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The Big Three: Athletic Trainer Michael Sole with Exercises to Build Your Core

December 20, 2022
Improving your Core with big three exercises main image depicting person doing bird dog exercise.

Whether carrying a suitcase or lobbing a tennis ball, our ability to do so safely and efficiently depends on our core, the groups of muscles in our midsection that stabilize us and keep us upright. 

Our core is more than our abdominal muscles. It also consists of the diaphragm, as well as muscles on the sides, along and next to the spine and the pelvic floor, says Michael Sole, health and human performance manager of the Health and Wellness Institute at MUSC Health. 

And their importance can’t be overstated. 

“All our movements start with our core,” Sole says. “If we don’t have a strong foundation, we have to make other compensatory movements or make up for those inefficiencies, whether in our daily activities or athletics.” 

Strong muscles in our midsection don’t just happen; we have to work to strengthen them, particularly as we age or become less physically active. 

Sole, who works one-on-one with clients and small groups, recommends what are called the “Big Three,” a set of exercises developed by Stu McGill, a Canadian doctor known as “the back mechanic.” 

“He earned the nickname because of his philosophy that back injuries don’t require surgery if given the proper care and time,” Sole says. “Most of his patients visited him as a last-ditch effort to avoid surgery.”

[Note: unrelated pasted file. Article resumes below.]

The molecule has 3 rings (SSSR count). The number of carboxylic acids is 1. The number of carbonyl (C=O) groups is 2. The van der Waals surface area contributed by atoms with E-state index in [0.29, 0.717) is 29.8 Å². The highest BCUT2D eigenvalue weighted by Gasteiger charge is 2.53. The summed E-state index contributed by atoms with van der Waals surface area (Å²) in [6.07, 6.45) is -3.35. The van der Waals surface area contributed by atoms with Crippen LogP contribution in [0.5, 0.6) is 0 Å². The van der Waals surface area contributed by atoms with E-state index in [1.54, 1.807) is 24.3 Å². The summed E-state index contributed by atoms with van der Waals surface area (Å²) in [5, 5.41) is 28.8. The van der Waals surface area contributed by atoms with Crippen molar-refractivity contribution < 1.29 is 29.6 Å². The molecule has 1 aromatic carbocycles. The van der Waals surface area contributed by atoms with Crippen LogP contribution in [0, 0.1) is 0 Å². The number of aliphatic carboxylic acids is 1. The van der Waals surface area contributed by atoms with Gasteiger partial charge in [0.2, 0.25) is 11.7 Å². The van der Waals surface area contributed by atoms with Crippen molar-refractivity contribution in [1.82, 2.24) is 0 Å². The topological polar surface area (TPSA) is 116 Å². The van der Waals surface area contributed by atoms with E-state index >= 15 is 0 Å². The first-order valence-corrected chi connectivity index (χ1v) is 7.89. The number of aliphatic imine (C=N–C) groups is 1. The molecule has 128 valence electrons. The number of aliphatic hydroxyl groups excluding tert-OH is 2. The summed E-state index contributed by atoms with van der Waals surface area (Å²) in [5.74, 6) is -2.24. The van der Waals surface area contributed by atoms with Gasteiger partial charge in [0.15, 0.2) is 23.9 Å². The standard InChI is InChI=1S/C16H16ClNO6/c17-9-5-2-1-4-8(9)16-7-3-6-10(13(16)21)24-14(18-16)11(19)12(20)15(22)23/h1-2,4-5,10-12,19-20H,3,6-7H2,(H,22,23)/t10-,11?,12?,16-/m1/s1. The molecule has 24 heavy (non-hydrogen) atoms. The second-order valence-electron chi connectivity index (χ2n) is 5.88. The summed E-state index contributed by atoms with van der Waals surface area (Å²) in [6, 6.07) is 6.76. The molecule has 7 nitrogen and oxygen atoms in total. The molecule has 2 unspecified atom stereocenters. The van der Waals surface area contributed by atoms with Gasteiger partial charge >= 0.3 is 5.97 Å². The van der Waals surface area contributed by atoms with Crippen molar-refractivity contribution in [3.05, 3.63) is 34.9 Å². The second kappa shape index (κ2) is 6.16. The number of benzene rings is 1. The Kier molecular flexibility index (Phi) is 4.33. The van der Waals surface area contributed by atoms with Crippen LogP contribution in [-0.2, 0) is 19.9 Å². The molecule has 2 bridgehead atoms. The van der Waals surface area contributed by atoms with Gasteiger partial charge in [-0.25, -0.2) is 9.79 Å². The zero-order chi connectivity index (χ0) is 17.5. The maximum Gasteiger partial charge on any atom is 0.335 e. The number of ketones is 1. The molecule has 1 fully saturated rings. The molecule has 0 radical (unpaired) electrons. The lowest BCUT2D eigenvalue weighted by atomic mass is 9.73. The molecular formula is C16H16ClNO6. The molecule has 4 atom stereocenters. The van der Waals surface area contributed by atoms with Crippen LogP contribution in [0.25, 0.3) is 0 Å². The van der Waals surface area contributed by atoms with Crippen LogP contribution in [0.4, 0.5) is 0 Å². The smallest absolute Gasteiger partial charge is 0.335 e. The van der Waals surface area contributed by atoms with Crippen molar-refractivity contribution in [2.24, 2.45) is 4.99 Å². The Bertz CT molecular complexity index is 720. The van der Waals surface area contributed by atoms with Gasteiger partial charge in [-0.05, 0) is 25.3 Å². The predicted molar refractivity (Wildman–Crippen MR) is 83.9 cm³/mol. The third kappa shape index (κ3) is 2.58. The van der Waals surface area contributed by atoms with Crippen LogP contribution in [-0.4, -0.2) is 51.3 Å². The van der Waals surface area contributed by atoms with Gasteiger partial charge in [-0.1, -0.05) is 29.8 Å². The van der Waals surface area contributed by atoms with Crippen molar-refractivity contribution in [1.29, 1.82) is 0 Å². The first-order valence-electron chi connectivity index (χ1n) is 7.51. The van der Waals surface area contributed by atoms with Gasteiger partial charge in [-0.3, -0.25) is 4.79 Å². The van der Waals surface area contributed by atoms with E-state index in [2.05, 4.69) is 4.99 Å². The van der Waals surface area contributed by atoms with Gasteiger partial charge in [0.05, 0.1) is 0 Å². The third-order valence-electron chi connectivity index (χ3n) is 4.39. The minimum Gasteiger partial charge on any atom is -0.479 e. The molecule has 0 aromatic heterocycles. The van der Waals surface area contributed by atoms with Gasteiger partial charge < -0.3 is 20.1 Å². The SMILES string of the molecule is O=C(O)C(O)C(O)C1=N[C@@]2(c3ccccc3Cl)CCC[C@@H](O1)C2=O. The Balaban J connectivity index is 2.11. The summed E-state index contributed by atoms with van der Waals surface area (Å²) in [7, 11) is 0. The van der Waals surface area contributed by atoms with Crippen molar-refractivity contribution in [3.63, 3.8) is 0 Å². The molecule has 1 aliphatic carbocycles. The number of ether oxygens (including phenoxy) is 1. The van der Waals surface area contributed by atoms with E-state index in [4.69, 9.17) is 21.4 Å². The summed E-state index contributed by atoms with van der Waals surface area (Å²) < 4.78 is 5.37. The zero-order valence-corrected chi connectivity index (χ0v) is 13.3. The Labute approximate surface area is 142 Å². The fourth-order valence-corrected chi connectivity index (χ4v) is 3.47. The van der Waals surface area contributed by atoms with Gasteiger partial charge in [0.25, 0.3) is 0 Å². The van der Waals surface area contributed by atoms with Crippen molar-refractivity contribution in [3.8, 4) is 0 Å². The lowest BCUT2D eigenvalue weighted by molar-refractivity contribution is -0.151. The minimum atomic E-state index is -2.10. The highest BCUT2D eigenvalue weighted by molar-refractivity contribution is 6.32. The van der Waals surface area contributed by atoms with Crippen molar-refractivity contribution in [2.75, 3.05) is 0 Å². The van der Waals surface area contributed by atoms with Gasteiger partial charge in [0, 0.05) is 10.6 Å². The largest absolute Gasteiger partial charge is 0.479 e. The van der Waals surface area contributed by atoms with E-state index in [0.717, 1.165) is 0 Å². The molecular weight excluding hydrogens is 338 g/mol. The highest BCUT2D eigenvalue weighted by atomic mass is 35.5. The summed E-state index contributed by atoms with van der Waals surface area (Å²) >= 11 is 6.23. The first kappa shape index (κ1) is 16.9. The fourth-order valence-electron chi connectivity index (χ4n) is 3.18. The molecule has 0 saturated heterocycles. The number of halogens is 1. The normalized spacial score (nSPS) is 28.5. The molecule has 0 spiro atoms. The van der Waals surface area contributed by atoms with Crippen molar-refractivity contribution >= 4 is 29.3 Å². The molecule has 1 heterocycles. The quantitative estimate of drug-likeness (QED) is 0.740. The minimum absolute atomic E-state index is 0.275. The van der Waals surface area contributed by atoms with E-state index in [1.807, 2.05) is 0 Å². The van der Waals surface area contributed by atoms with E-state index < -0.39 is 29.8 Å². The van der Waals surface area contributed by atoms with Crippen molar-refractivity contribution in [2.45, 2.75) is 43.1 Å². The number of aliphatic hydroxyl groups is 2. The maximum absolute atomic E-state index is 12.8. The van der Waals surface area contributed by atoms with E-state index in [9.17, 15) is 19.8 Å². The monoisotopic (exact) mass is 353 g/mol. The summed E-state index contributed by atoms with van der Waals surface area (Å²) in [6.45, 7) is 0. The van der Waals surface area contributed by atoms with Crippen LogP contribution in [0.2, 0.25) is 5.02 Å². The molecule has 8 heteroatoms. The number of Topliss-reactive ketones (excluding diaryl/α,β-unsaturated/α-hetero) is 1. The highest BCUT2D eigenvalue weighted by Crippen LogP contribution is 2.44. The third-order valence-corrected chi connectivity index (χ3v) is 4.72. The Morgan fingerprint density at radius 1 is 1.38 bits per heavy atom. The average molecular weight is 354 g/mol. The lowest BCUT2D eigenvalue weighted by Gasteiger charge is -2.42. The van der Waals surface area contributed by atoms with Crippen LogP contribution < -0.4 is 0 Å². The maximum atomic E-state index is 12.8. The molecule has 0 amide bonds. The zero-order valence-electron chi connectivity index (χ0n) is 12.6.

Before you dismiss them because they look too hard, consider this: The good news is that they can be done at home, require no equipment, and don’t take a lot of time. You also can start at your own pace and work up to a more challenging routine. 

The three exercises, which Sole uses as warm-ups for endurance and strength-building routines, are the McGill curl-up, the side plank and the bird dog. 

The McGill curl-up

Illustration of McGill Curl-up

  1. The curl-up activates core muscles in front of the body. Start on your back, lying on a flat, hard surface. Put your hands underneath the arch of your lower back. Hold the right leg straight; bend the left knee and put your left foot flat on the floor.
  2. Point your toes on your right leg up so you’re contracting your quad muscles and pressing into the floor. Bring your chin to your chest, raising your shoulders slightly off the floor. Hold for eight to ten seconds and relax. That is one rep. Do a total of six reps, then four reps, and end with two reps for a total of three sets. Pause for three to five seconds between each rep.
  3. Repeat with your other leg.
  4. “You’re using the muscles in your core to push your low back into your hands, and that is what creates that isometric contraction in the core,” Sole says. “The idea is to build endurance. You can start with three seconds and build your way up. “Cross your hands in front of your chest to help hold your shoulders off the ground.”

Side plank

Illustration demonstrating the side plank.